While I’m away on vacation I’m running a series of guest posts on the various printing processes, from digital printing to engraving. I’ve asked some designers and printers to share their expertise and lots of photos to fill you in on what you need to know about different stationery printing methods. Today we’re joined by Chelsea and Jamie from, telling us all about the elegant printing process known as engraving!
Hi OSBP! We’re Chelsea and Jamie from in Los Angeles, California! At Sugar Paper our first love is (and will always be) letterpress printing. That said, lately we’ve been intrigued by engraving. Anyone who has ever printed on a letterpress knows that printing using white ink is a challenge. If you work and work you can get a subtle image, but there is nothing like engraving for a crisp white image on brightly colored paper.
Luckily, a world renowned engraver is right in our backyard. The oldest engraver in the United States, , is just down the road from us. They recently allowed Jamie and I the opportunity to learn the process, and we’ll show you how it’s done in the images below. We had fun! It was like our own personal Sesame Street field trip. We both loved those Sesame Street segments when we were kids…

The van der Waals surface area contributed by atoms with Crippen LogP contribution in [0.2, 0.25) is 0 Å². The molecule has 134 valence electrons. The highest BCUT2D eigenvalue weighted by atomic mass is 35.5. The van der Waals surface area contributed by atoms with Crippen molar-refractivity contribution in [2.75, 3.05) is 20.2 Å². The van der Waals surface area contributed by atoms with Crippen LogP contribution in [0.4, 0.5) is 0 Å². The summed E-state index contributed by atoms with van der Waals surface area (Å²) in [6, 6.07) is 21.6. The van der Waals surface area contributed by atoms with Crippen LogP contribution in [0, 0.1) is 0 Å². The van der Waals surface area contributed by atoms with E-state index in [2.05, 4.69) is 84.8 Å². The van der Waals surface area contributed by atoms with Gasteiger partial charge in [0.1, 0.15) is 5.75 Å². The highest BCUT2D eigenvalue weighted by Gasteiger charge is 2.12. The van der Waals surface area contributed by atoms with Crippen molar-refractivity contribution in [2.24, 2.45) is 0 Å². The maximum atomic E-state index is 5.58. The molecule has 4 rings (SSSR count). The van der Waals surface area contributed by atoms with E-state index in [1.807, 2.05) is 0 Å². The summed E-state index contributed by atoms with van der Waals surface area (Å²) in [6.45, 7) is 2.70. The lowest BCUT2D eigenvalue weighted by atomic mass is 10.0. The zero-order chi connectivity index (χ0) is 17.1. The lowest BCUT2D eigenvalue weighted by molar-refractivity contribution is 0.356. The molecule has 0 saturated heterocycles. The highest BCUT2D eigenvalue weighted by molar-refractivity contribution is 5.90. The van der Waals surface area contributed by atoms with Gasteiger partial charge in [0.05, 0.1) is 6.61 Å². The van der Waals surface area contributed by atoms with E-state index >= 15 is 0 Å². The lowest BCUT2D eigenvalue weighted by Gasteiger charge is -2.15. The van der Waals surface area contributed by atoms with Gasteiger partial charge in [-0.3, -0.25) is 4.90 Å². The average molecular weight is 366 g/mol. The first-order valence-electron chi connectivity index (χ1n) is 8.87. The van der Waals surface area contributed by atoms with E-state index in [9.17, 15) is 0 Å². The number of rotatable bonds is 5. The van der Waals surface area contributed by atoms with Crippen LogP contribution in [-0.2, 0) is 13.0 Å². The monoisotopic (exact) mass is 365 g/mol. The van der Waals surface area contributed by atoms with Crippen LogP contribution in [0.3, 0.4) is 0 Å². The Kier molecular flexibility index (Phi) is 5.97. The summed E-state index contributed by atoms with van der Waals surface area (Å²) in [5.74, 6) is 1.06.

What is Engraving?
Like letterpress, the process of engraving imposes ink onto paper under intense pressure, creating images with a unique look and feel unavailable through flat printing. Unlike letterpress, however, type and graphics are raised on each piece of paper. To achieve this result, metal plates are etched with a recessed image. Metal plates are then hand-aligned on the press. Once aligned, the plate is coated with ink and then blotted using kraft paper to clean the plate, leaving only the image with ink remaining. The paper is then hand-fed and each piece is applied under two tons of pressure, creating an embossed image with startling clarity, color purity and depth.
The Printing Process
Like with any labor-intensive printing process, you really have to see the process in action. The images below will help walk you through the engraving process step by step.
The plate is etched with the image and aligned in the press.
White ink is added to the press.
Blotter paper is added to the press to blot the plate between each impression. The entire plate is inked and then blotted with kraft paper to leave only the etched image white.